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‘Dead’ man’s court appearance lifts lid on new ways cons use in land frauds

By Kamau Muthoni | Sep 15th 2019 | 5 min read
By Kamau Muthoni | September 15th 2019

Kimani Mungai has moved to court after claims of his death arose in a case filed by a woman againdst a buyer he has sold Sh40 million land. [George Njunge/Standard]

Intrigues of a ‘dead’ man appearing in court this week unveiled yet another syndicate in land dealings aided by loopholes in the verification of documents.

Mr Kimani Mungai, who was said to have died nine years ago, showed up in-person to a dispute that points to a grave and deep underlying problem in land transactions.

Fraudsters, it emerges, target a particular land then hatch a scam on how to acquire it without breaking a sweat. The end game of deceit is sanctioned by courts which simply make judgments based on documents produced before them.

How Ruth Wambui Kimani, a woman claiming to be a Kimani’s widow managed to get the Sh40 million land transfer papers points to a major loophole in the Lands ministry which is utilised by fraudsters to steal land.

Sh40 million

There are now two land transfer documents, one which Wambui filed and detailing that the land was sold at Sh10 million and a new one by her ‘dead’ husband, Francis Kimani Mungai, which says the same land was sold for Sh40 million.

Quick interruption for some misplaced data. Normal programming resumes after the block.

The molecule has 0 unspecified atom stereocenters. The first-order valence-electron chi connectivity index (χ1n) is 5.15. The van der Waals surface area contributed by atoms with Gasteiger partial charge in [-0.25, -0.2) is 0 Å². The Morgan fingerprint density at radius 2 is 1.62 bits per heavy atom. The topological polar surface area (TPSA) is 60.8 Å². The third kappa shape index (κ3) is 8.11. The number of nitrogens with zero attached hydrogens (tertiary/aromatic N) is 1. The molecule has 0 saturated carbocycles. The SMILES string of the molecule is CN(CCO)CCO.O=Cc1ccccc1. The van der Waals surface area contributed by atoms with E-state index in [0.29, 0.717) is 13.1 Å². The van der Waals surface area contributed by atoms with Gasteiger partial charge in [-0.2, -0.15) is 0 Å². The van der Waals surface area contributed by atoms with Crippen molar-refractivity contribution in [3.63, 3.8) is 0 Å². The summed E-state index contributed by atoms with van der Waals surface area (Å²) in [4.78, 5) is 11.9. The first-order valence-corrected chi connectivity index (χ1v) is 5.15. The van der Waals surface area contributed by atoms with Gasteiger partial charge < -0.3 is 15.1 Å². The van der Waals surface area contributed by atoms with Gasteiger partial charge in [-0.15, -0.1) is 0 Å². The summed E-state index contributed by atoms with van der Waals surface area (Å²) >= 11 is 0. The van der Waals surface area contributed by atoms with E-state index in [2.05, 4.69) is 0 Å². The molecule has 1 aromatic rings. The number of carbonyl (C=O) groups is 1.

Everything in Wambui’s and Kimani’’s transfer documents is identical, save for the cost of the land, which means someone who had access to the LR No 209/4843/10 forged a copy of the crucial documents, and in hope that they would sail through the courts undetected.

Kimani showed up in court and asserted that he does not know Wambui. He said he was notified by one Agnes Kagure Kariuki, a buyer of his land, that there was a court case and that he had died nine years ago.

How a genuine death certificate -- number 030649 -- was obtained from the registrar of deaths registry in Limuru while the person in question is still alive points to another scandal; either by collusion or sheer lack of proper verification that a person is dead.

Chief’s letter

The death certificate, which was produced by Wambui in court, has an entry number 0661100203 and the officer who registered the same is indicated as JW Maina. It was issued on May 12, 2011, three months after it was registered.

In order for the court to allow Wambui to administer the contested land, she required to produce in court the death certificate and a letter from her chief which indicates the beneficiaries to the deceased.

Her court documents included a letter from a chief’s office in Muguga, Kiambu County, which reads that she had 11 children. Wambui, whose scanned ID indicates she was born in 1950, claimed she married Kimani in 1968.

While disputing that there was marriage, Kimani says that in 1968, he was a child aged eight.

Kimani in his papers says he is married to another woman and they have only three children. Wambui is said to have used the death certificate and the letter from the chief to file a succession case in 2011. She was granted right to administer the estate on December 28, 2011 by Kiambu Senior Principal Magistrate DA Nyakundi.